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Small Claims Corner: Who to Sue if Your Car Has Been Towed

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If your car has been towed without proper cause, you have a right to sue those involved in the towing. When filing a small claims action, you should consider suing the tow company, the owner of the property where the vehicle was parked, and the property management all at the same time.

There are specific reasons that you can sue each of the three parties associated with the towing. You can sue the owner or representative of the parking lot for failure to have a proper sign posted or for failure to state the grounds for towing. In order to legally tow cars from a parking lot there must be appropriate signs posted. The signs must be displayed in plain view at all entrances to the property. The sign must be at least 17 inches by 22 inches in size and the lettering cannot be less than one inch in height. It must say that public parking is prohibited, must indicate that vehicles will be removed at the owner’s expense and must contain the telephone number of the local traffic law enforcement agency (Vehicle Code 22658 Section (a)(1)). If the owner fails to post a sign that meets these requirements or fails to state the grounds for towing, they can be liable for up to double the cost of towing and/or storage charges associated with the towing (Vehicle Code 22658 Section (e)(1)). Failure to state the grounds for towing means that the owner does not tell you the reason for having your car towed (Vehicle Code 22658 Section (f), Section (e)(1)(a)).

If you believe that the posted signs do not meet the requirements set out by the Vehicle Code you should take pictures of all the signs that notify drivers that their car may be subject to towing. Photographs of these signs are crucial evidence for your small claims suit.

You may also sue the towing company that impounded your vehicle for excessive charges, for removal without the lot or land owner being present, for not having current written authorization by the lot or land owner, and for failure to accept Visa or Mastercard. If you are charged an excessive towing, service, or storage fee by the towing company, you can sue for up to four times the cost of towing and storage charges (Vehicle Code 22658 Section (i)). If you believe that the towing company charged you excessive fees you should contact the police or sheriff department in the city where the vehicle was towed to find out if the fees that you were charged were excessive.

The person who called the towing company to remove your car must be present at the time of removal. If the towing company removes your vehicle without having the lot or land owner present or without having current written authorization by the lot or land owner, they can also be held liable for up to four times the cost of the towing and storage (Vehicle Code 22658 Section (l)(5)). Blanket authorizations are not permissible unless the vehicle is blocking an entrance, an exit, or a marked fire lane (Vehicle Code 22658 Section (l)(1)(A), Section (l)(1)(E)(i)).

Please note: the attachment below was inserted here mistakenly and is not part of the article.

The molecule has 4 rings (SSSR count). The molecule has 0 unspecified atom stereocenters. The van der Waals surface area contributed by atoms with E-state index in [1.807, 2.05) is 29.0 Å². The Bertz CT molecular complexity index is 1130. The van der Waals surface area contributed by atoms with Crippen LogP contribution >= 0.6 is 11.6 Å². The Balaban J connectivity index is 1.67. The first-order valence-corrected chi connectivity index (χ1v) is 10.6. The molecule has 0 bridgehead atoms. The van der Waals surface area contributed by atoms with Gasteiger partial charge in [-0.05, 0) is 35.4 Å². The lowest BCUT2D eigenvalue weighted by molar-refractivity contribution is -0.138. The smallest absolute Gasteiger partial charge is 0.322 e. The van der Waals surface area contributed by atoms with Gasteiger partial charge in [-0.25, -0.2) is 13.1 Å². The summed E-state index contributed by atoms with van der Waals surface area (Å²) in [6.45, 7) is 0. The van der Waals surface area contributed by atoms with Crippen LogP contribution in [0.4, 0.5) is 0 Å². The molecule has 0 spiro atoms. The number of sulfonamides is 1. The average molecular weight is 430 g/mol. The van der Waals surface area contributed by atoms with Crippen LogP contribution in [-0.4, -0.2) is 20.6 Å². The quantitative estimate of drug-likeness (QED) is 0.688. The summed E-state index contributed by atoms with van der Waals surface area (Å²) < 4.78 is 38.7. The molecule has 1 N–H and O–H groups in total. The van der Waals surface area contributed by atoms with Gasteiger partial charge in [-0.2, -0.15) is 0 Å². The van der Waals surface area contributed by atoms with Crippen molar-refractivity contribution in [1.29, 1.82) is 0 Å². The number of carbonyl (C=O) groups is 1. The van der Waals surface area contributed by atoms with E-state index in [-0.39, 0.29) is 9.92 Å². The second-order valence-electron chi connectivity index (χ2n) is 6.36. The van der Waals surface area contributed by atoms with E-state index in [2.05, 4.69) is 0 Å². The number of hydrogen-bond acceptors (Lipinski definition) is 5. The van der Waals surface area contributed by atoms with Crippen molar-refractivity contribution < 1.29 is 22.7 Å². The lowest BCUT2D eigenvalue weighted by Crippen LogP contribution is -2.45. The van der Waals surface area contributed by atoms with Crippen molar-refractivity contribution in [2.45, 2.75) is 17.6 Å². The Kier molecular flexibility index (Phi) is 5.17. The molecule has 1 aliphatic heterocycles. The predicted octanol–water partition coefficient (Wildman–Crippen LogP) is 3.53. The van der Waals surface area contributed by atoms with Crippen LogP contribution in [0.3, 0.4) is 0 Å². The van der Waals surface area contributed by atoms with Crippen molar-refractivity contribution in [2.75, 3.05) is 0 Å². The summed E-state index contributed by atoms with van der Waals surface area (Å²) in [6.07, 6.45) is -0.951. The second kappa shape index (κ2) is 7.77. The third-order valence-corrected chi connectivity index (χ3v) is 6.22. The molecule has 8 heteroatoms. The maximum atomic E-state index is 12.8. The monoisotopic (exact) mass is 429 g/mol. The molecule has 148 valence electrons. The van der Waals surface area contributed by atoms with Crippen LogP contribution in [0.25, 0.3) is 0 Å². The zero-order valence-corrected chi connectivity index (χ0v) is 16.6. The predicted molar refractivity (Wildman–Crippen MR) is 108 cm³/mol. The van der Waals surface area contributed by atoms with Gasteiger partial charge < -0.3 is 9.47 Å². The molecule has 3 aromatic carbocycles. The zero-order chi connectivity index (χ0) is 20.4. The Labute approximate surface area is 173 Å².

The towing company is required by law to accept valid credit cards as payment for towing and storage charges (Vehicle Code 22658 Section (k)(1)). If the towing company fails to accept valid credit cards they can also be held liable for up to four times the cost of towing and storage, with a maximum of $500 (Vehicle Code 22658 Section (k)(4)).

If your car has been towed and you intend to pursue a case in small claims court, you should take pictures of any signs that are posted to notify drivers that their car may be subject to towing. You should also take pictures of the entrances to the lot and the location of where the vehicle was parked before it was towed. You should obtain copies of the towing and storage bill. Call your local city or county law enforcement and find out how much a towing company will charge to tow or store your vehicle upon their request to find out if the amount you were charged is excessive. If the charges you paid were more than the amount indicated by local or county law enforcement then the towing company may be liable for up to four times the amount you paid. When you go to pick up your car from the tow yard you should either call the police or bring your own witness with you. You should politely ask the towing company for the name of the owner of the parking lot or the person who authorized the tow. You should also ask the towing company who was there in person when the vehicle was towed and ask to see the authorization document that person signed and gave to the tow truck driver at the time the vehicle was towed. If they don’t give you a copy it is likely that they don’t have it, which gives you grounds to sue the towing company. Ask the owner or representative of the lot if they were present when the vehicle was towed. If they were not present, the towing company may be liable for four times the cost of towing and storage.

If you need more assistance with your Small Claims suit, you can call our Small Claims advisory program at (714) 571-5277.

Disclaimer: Each situation is unique and this article is intended to provide general information and should not be construed as, nor is it intended to be legal advice.

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About the Author
Hayley Penan is the Managing Editor and Staff Writer for The Notice. She graduated in 2011 with a BA in Media Studies from UC Berkeley and currently attends UC Irvine School of Law. Ms. Penan is passionate about the law, the environment, journalism, and the community.

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